Before crossing the river, he had directed Captain Mc-Gahaghan
, who was at Horse landing
with an infantry company of reserves for the purpose of removing the machinery of the gunboat Columbine
, to be ready to assist him when he returned from his expedition.
Early next morning on arriving at the landing the boat was found ready.
The position was a very critical one.
It was apprehended that the enemy would soon follow with a large force to cut them off—an almost impenetrable swamp to the right and the St. John
's in front giving them the advantage.
This called forth all the resources of the leader to plan the successful accomplishment of so dangerous a transportation.
He sent a scout 8 miles in his rear to watch the enemy's movements.
He fully understood, should Lieutenant McCardell
come up, there would be about 250 men and over 200 horses, with ten heavily loaded wagons and two ambulances, to be moved across the St. John's river
by means of one flatboat, with capacity to carry one wagon or twelve men and horses.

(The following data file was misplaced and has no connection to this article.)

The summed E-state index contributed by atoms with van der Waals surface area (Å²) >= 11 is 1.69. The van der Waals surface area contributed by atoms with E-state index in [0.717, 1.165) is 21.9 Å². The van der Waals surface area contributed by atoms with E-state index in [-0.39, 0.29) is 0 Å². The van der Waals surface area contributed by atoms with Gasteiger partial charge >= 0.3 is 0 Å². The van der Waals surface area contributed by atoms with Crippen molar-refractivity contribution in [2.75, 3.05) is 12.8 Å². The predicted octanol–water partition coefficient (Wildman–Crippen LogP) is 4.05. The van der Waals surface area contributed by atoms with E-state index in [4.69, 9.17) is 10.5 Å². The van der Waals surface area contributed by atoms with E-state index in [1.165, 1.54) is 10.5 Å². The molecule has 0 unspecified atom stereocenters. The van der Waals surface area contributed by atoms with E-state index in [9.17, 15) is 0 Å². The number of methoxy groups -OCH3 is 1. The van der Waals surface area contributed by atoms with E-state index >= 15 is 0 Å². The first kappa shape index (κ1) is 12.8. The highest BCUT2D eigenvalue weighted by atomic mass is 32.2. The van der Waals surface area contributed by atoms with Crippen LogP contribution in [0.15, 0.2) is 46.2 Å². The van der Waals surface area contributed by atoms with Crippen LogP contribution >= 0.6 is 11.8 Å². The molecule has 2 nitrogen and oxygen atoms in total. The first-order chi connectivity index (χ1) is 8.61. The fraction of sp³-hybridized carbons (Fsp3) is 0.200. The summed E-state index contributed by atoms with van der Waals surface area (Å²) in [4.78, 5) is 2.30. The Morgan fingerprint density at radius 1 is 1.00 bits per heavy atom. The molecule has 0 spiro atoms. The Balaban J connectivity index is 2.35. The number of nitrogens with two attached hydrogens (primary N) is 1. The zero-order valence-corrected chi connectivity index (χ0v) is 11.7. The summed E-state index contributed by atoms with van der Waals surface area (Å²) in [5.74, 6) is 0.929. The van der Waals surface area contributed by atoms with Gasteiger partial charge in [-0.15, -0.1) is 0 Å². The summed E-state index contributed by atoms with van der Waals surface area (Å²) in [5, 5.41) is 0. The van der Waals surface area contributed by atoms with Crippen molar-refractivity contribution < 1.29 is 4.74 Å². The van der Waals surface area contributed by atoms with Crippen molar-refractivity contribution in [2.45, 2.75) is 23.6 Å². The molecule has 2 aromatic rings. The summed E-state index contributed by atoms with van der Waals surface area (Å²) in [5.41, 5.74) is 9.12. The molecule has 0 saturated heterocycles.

Fortunately the infantry company of about 70 men on the opposite shore would render valuable assistance in unloading each transport.
He then made a detail of three detachments, sufficiently strong to manage the boat and respectively take command.
At 10 o'clock a. m. they began their difficult and arduous task.
The prisoners were first sent over, then the captured wagons and horses, until all were safely landed.
Day and night these dauntless men worked with such caution and accuracy that not a mistake was made, either in loading or discharging.
The boat was never stopped until the last man, horse and wagon were safely landed on the west side of the St. John's river
While this was going on a courier reported that Lieutenant McCardell
and command were all safe and would soon be up. On their arrival they gave most efficient help to our tired men who had so often crossed and re-crossed the river in performance of their arduous and perilous duty.